Teachers have a role to play too

Teachers have a role to play too


Teachers have a role to play too

Since teachers deal with students first-hand every day, they are better equipped to handle their stress, believes Dr Sridhar G

Incidents of students facing extreme stress and pressure, especially during the exam season, are highly common. And when situations like the recent Chemistry paper leak scandal in Karnataka arise, it’s very difficult for the young minds to keep calm.

Of course, there are many student helplines set up to cater to the needs of all the students. Apart from this, there are many counselling centres that target stressed and anxious children.

Interestingly, most of these centres have top psychiatrists, academicians, department officials and even neurologists to offer assistance to both children and parents. However, a crucial constituent of the education ecosystem has been missing from the composition of these help centres — the teachers!

The first choice

But come to think of it, when a student is unable to manage the pressures of the academic world, why would he seek the aid of a counsellor first and not his teacher? The bane of the Indian education system is that we have a textbook-focused learning process. Students in their senior classes are naturally the most stressed with the added pressure of qualifying to a preferred choice of college or university.

An equally strained teacher tends to disregard the comprehension level of students or their wellbeing in an attempt to cover the vast portions of the prescribed syllabus. Consequently, both students and teachers have little scope for interaction beyond academics.

Pushed by the urge to be the best in everything, students collapse emotionally when they fail to rise to the expectations of their parents or themselves. It is here that teachers can play a significant role and create a bigger impact than counsellors or parents themselves. Every student is unique and has a different way of responding to and expressing trauma.

Since teachers have direct interactions with students every day, they are better positioned to understand the character of the students, their strengths and weaknesses than an external counsellor.

However, to fully comprehend the persona of a student, a teacher should be willing to have an intimate interaction with the student in a structured manner. This will enable a child to develop complete confidence with his teacher over time.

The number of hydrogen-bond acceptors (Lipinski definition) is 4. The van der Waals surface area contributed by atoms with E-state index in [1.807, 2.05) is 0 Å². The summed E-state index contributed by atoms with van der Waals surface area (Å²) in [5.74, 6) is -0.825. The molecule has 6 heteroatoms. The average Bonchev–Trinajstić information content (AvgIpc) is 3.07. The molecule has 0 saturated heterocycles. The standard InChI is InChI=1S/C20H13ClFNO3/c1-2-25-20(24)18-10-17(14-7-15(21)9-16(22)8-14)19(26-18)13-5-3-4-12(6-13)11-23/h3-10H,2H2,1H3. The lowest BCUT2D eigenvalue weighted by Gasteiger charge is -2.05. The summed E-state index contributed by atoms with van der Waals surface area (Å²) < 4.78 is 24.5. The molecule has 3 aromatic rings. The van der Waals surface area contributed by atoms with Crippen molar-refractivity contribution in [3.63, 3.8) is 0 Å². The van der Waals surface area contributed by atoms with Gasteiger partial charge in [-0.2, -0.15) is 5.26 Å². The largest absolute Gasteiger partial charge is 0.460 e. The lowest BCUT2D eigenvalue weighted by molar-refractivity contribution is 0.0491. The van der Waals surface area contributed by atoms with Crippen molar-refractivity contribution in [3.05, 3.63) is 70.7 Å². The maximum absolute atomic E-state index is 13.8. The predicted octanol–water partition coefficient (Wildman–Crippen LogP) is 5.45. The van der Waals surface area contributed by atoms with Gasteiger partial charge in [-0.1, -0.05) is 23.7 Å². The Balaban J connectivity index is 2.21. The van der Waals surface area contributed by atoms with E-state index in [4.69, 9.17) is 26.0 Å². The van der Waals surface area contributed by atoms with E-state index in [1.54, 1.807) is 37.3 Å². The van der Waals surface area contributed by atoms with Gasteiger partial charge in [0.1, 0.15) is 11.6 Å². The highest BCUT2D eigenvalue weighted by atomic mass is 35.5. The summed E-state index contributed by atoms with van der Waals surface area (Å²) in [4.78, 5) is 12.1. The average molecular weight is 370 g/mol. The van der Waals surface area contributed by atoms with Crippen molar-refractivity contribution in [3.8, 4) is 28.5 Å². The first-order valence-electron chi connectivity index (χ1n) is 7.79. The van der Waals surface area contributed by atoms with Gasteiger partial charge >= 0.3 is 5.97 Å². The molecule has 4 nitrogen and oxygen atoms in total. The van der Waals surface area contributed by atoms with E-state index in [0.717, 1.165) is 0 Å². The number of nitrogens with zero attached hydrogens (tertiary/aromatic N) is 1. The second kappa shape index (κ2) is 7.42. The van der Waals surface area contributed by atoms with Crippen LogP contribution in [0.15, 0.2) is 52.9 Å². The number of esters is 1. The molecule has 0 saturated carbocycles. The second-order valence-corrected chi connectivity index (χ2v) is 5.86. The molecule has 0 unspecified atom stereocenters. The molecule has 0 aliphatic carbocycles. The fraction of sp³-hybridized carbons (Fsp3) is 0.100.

In the classroom, a teacher should be alert to a student’s change in usual behaviour like a drop in marks, regular absenteeism or a tendency to stay away from others. These can all be indications of a student dealing with stress.

Overall wellbeing

The need of the hour is to establish a comprehensive mechanism in our schools and colleges, which targets the overall development and wellbeing of our students.

Let us provide a slot in our academic curriculum that is exclusively dedicated for a one-to-one interaction between students and teachers. If we can develop that level of confidence in teacher-student relationship, the need for counselling centres will be only for extreme cases.

But this doesn’t mean the entire responsibility lies with the teachers. Parents have an equally important role to play, too. Instead of adorning the role of the all-provider who ensures the child has everything, it would be better if the parent can build inner resources within the children, so that they can cope during tough times. More than presents, parents need to give their kids the gift of presence.

Whenever a parent feels something is not right with the child, one needs to start spending more time with him/her. Taking the child for a stroll, watching his/her favourite movie together or even preparing a meal together can be engaging ways to get conversations flowing.

It would be wise not to step in as the instant problem-solver. Instead, gradually usher in the confidence in the child of solving the problem on their own. Let the problem not get more attention than the child, but it is also important not to be overprotective.

Develop an environment for open communication at home; help children reframe stressful situations and let them learn to unwind and relax, too.

Unrealistic ambitions can hamper one’s confidence levels. Therefore, it is the obligation of both teachers and parents not to lay undue expectations on a child and render encouragement even if their performance is disappointing. After all, marks and grades aren’t the end of the world. Given the right support, children can achieve a lot more than just good grades.

(The author is founder, Deeksha, Bengaluru)

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